An unwanted December phone call

The man never asked for money

After Harjo contacted me, she received two more phone calls from the same company.
  • After Harjo contacted me, she received two more phone calls from the same company.

A new telephone scam may be circulating around San Diego. On December 19, 68-year-old Vickie Harjo, of Fallbrook, received a phone call from the "Medicare office" stating her Medicare coverage will expire on December 25.

She told the man, described as having a Spanish or Indian accent, that he was a scammer. What threw her off-guard in her brief conversation, before the man hung up: he individually spelled out each letter in her full name, including her middle name. He wanted acknowledgement that she understood her Medicare coverage would be ending.

It scared her enough to call the Medicare office. She was assured her coverage was in force and not expiring.

Spokesperson for the San Diego County sheriff’s department, Lt. Karen Stubkjaer, said she had not heard of this activity but would be checking with other departments. Lt. Stubkjear stated Mrs. Harjo did the right thing. “People should not give personal, identifying information over the phone. They should hang up and then call officials.” In this case, the Medicare office.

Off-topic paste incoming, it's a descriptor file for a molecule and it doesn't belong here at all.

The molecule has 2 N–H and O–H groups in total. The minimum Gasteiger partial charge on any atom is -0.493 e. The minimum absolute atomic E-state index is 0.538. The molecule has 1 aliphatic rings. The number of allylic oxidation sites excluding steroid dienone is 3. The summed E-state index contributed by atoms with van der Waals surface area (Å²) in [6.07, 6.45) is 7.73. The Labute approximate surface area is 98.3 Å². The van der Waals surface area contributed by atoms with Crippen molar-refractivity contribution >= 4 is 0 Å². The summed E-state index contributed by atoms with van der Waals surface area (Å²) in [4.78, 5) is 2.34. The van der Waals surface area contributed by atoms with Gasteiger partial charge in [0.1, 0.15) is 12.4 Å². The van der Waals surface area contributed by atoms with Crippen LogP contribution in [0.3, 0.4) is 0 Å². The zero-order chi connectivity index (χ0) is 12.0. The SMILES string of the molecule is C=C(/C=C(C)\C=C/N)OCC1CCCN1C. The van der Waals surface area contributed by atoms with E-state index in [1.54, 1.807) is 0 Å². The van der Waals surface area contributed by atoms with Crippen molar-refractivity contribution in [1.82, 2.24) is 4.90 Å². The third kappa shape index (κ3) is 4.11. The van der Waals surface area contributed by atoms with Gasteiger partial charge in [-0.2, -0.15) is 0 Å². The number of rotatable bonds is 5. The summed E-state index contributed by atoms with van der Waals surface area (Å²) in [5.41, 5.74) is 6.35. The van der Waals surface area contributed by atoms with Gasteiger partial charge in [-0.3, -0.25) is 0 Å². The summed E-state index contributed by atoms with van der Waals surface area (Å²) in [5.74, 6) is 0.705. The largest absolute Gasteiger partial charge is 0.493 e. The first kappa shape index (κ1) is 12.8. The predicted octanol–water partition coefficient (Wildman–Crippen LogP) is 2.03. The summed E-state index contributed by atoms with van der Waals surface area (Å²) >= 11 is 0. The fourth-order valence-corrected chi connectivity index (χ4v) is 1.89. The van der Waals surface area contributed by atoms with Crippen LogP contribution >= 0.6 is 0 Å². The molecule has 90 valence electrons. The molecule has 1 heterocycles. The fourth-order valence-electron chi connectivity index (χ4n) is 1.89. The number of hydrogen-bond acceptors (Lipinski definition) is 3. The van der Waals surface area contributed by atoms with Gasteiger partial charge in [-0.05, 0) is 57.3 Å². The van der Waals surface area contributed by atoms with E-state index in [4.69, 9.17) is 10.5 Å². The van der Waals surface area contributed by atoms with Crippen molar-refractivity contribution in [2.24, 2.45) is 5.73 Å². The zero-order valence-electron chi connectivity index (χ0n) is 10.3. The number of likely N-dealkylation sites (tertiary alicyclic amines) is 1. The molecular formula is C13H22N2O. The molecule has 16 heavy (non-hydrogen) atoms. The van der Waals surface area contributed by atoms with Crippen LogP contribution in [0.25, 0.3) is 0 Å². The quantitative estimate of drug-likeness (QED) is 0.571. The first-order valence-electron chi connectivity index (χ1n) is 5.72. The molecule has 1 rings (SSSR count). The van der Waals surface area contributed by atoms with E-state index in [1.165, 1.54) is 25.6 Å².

Interesting, unlike other reported phone scams, the man on the phone never asked for money. It is speculated that in the heightened awareness of the recent open enrollment period for subsidized medical insurance (Covered California and others) and the busyness of the holidays, that the scammer was trying to get Harjo to switch coverage, or sign up for what would be a fly-by-night or non-existent Medicare plan. It's assumed she would have been asked for payment at that time.

After Harjo contacted me, she received two more phone calls from the same company – a 619 and toll free 877 number. Numerous return calls to both numbers got a busy signal, indicating they are probably active lines, and not non-existent phone numbers used by robo-callers.

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A twist on all the annoying solar panel and "pain reducing brace" calls people with landlines get.

This was her cell phone. They are happening more and more as phone list, cell or landline, got sold over and over again.

it often doesn't matter if you have Caller ID and Google the phone number. Most scammers either block their number, or better yet, use Spoofing apps (like SpoofCard) to project a legitimate phone number on your ID display. You can make it appear as if you are calling from any number including a government number.

Not being scammed these days requires sufficient critical thinking skills.

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